SALT LAKE CITY — The Alliance for a Better Utah has announced the recipients of the 2012 Better Beehive awards, recognizing individuals or organizations that have worked to make Utah a more progressive place to live.
This year's winners are outgoing state Sen. Ross Romero, the cities of Harrisville and Springdale, The Salt Lake Tribune, Murray couple Sandy and Paul Krueger, and HEAL Utah.
Romero was honored for his efforts to secure the public release of Utah's 2010 redistricting records. As a member of the legislative records committee, Romero was the only legislator to vote to release the records — a position ultimately adopted by the Legislature.
Springdale and Harrisville were recognized for enacting ordinances this year that bar employment and housing discrimination on the basis of sexual orientation or gender identity.
The Salt Lake Tribune editorial board was awarded for its decision to retract a poll that was originally incorrect in its prediction of the results for the Salt Lake County mayoral race between Ben McAdams and Mark Crockett. The poll also misread the 4th Congressional District race between Jim Matheson and Mia Love.
The Tribune decided to retract its poll results after conflicting poll data by Deseret News pollster Dan Jones and internal polling by the Alliance for a Better UTAH was released. Those polls showed Ben McAdams leading in the county mayoral race. According to the Tribune, pollster Mason-Dixon had oversampled Republicans in the county, thus producing the wildly divergent results.
The Kruegers were recognized for their efforts in starting a petition rallying against the Legislature's passage of a controversial sex-education bill. The petition ultimately led to Gov. Gary Herbert's veto of the legislation.
The couple started the online petition after becoming increasingly frustrated with what they said was the Legislature's unwillingness to listen to its constituents. The Legislature had passed HB363 in an attempt to remove sexual education from the curriculum of Utah schools by mandating an even stricter abstinence-only curriculum, as well as giving schools the option of dropping sexual education altogether.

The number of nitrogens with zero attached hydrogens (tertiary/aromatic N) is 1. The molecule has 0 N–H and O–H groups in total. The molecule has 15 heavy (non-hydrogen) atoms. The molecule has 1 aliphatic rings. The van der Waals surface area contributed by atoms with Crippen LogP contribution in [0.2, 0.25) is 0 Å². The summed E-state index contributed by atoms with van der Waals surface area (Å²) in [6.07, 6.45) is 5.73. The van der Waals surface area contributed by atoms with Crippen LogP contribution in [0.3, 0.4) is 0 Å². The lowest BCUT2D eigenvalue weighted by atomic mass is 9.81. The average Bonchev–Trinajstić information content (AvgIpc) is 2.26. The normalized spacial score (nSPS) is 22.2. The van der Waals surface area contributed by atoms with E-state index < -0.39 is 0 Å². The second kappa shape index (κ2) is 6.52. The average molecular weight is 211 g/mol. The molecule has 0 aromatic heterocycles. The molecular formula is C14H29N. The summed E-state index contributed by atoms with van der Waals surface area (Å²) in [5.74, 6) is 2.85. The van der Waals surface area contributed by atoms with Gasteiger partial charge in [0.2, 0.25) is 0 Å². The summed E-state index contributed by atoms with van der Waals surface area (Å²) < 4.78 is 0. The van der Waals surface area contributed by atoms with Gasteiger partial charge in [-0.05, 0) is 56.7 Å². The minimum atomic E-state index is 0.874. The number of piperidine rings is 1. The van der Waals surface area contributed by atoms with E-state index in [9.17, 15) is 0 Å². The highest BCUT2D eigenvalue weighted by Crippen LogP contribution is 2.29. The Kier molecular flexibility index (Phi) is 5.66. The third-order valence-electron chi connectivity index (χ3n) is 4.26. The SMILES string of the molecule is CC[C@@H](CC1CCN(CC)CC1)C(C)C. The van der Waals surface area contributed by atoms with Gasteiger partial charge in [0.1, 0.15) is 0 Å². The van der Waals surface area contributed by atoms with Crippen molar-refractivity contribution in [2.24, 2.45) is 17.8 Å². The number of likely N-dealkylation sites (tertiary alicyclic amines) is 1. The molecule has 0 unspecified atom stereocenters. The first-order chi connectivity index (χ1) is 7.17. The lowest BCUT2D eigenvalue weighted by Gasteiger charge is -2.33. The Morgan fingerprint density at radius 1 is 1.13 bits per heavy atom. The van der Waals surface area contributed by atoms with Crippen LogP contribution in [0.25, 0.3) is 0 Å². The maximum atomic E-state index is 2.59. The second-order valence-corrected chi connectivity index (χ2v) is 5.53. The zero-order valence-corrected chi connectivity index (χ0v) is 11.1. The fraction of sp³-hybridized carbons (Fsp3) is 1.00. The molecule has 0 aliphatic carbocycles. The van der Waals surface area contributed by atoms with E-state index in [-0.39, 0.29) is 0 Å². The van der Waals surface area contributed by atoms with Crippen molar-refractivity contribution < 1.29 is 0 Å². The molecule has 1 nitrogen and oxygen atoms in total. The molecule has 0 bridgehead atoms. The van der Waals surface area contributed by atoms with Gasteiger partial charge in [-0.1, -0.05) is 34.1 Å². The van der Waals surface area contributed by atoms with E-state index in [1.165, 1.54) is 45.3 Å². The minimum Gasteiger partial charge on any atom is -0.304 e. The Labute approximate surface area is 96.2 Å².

Rounding out the honorees was HEAL Utah, for successfully preventing an EnergySolutions executive from being appointed to the state board that oversees nuclear waste regulation in Utah.
HEAL, the Healthy Environmental Alliance of Utah, was a key player in derailing Gov. Herbert's appointment of Dan Shrum to the Radiation Control Board. Shrum decided to remove himself from consideration.
The Alliance for a Better UTAH is a multi-issue education and advocacy organization.
“We want everyone to remember that while it's often easy to point a finger at deficiencies in the system, real progress is achieved by those who stand up for what is right in an effort to make Utah a better place,” said Maryann Martindale, executive director of the alliance.
“We joke tongue-in-cheek that our informal motto is ‘Building a Better Beehive,’” said Josh Kanter, the alliance's founder. “But consistent with our mission, we're trying to make Utah a better place to live while respecting the sometimes quirky culture that makes Utah a great place to live.”
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